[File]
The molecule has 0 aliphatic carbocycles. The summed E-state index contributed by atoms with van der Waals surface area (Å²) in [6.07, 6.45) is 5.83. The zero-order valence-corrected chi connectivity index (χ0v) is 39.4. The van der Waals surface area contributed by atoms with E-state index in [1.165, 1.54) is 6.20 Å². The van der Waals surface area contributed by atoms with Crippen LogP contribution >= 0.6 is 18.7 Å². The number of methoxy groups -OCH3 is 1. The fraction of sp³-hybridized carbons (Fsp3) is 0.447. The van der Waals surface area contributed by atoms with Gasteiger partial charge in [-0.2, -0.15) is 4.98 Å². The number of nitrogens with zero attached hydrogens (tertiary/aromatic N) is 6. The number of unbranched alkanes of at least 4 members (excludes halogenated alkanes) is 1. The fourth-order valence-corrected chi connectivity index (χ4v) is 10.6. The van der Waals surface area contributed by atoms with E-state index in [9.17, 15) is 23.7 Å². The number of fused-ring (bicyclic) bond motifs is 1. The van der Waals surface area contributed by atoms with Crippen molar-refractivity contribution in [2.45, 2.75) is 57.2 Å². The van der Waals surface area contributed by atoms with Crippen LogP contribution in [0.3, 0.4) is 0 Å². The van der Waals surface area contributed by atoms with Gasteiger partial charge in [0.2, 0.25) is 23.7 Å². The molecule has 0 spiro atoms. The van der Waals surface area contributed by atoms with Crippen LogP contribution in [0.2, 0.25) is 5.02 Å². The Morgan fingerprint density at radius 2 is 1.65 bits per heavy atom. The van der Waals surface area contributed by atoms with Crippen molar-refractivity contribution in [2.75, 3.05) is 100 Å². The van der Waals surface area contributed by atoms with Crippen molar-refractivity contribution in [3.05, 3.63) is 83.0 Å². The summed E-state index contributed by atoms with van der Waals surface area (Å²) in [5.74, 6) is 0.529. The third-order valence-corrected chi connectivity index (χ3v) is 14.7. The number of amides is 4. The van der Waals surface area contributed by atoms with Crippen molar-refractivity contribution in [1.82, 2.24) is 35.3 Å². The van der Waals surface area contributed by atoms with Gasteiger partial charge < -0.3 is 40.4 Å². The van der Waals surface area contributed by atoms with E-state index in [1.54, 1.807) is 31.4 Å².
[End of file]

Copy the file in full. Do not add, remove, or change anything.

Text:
The molecule has 0 aliphatic carbocycles. The summed E-state index contributed by atoms with van der Waals surface area (Å²) in [6.07, 6.45) is 5.83. The zero-order valence-corrected chi connectivity index (χ0v) is 39.4. The van der Waals surface area contributed by atoms with E-state index in [1.165, 1.54) is 6.20 Å². The van der Waals surface area contributed by atoms with Crippen LogP contribution >= 0.6 is 18.7 Å². The number of methoxy groups -OCH3 is 1. The fraction of sp³-hybridized carbons (Fsp3) is 0.447. The van der Waals surface area contributed by atoms with Gasteiger partial charge in [-0.2, -0.15) is 4.98 Å². The number of nitrogens with zero attached hydrogens (tertiary/aromatic N) is 6. The number of unbranched alkanes of at least 4 members (excludes halogenated alkanes) is 1. The fourth-order valence-corrected chi connectivity index (χ4v) is 10.6. The van der Waals surface area contributed by atoms with E-state index in [9.17, 15) is 23.7 Å². The number of fused-ring (bicyclic) bond motifs is 1. The van der Waals surface area contributed by atoms with Crippen molar-refractivity contribution in [2.45, 2.75) is 57.2 Å². The van der Waals surface area contributed by atoms with Crippen LogP contribution in [0.3, 0.4) is 0 Å². The van der Waals surface area contributed by atoms with Gasteiger partial charge in [0.2, 0.25) is 23.7 Å². The molecule has 0 spiro atoms. The van der Waals surface area contributed by atoms with Crippen LogP contribution in [0.2, 0.25) is 5.02 Å². The Morgan fingerprint density at radius 2 is 1.65 bits per heavy atom. The van der Waals surface area contributed by atoms with Crippen molar-refractivity contribution in [2.75, 3.05) is 100 Å². The van der Waals surface area contributed by atoms with Crippen molar-refractivity contribution in [3.05, 3.63) is 83.0 Å². The summed E-state index contributed by atoms with van der Waals surface area (Å²) in [5.74, 6) is 0.529. The third-order valence-corrected chi connectivity index (χ3v) is 14.7. The number of amides is 4. The van der Waals surface area contributed by atoms with Crippen molar-refractivity contribution in [1.82, 2.24) is 35.3 Å². The van der Waals surface area contributed by atoms with Gasteiger partial charge < -0.3 is 40.4 Å². The van der Waals surface area contributed by atoms with E-state index in [1.54, 1.807) is 31.4 Å².